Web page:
Early use of anesthesia
It was in the Ether Dome of MGH in October 1846, that a local dentist, William Thomas Green Morton, was invited to perform a public demonstration of the administration of inhaled ether to produce insensibility to pain during surgery. Several years prior, Dr. Crawford Long of Danielsville, Georgia had given ether for surgery, but his work was unknown outside Georgia until he published his experience in 1849. On 16 October 1846, after administration of ether by Morton, MGH Chief of Surgery, John Collins Warren, painlessly removed a tumor from the neck of a local printer, Edward Gilbert Abbott. Upon completion of the procedure which was without screaming or restraint, the usually skeptical Warren reportedly quipped, "Gentlemen, this is no humbug." News of this "anesthesia" invention rapidly traveled within months around the world. A reenactment of the Ether Dome event was painted in 2000 by artists Warren and Lucia Prosperi. They used the then MGH staff to pose as their counterparts from 1846. The Ether Dome still exists and is open to the public. An anesthesia department was established at the MGH in 1936 under the leadership of Henry Knowles Beecher.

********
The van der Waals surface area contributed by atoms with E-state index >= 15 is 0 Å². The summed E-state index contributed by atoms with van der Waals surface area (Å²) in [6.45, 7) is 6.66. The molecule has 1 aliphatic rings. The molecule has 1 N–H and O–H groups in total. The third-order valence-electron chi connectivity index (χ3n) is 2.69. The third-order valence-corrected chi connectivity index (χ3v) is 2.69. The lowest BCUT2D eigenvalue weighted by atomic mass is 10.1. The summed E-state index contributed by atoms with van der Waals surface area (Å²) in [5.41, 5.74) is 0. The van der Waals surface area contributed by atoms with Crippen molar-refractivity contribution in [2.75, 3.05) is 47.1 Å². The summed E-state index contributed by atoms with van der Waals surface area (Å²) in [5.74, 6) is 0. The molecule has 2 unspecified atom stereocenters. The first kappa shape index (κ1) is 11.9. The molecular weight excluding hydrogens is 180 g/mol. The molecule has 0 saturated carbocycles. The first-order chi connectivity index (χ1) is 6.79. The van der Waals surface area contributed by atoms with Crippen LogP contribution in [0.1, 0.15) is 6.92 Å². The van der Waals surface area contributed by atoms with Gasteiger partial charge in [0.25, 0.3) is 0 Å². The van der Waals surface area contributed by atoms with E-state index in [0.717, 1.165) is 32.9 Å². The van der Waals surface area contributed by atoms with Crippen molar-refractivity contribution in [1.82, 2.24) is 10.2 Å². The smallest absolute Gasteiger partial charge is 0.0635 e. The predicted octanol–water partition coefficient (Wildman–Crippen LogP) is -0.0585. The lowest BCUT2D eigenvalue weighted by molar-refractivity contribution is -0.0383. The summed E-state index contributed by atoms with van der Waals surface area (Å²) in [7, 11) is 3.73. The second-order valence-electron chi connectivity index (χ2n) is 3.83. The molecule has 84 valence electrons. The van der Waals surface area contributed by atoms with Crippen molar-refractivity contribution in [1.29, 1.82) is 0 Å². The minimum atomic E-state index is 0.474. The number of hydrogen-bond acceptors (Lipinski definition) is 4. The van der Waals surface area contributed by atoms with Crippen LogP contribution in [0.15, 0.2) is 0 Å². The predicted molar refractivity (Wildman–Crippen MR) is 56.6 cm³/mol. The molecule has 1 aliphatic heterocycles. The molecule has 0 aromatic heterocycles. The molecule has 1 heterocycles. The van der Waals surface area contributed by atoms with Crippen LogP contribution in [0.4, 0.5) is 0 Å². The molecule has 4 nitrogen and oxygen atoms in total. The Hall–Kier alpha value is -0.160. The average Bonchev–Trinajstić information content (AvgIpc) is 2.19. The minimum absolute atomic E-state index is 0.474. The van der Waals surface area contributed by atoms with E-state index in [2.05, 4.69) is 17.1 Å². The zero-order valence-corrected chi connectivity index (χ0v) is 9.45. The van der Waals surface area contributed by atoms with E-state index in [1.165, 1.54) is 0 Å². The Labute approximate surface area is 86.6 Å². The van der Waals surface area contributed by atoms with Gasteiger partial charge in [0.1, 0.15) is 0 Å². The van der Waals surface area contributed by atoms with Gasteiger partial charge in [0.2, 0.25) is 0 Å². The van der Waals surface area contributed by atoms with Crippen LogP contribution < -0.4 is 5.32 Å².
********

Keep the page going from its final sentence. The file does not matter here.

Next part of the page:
Facilities and current operations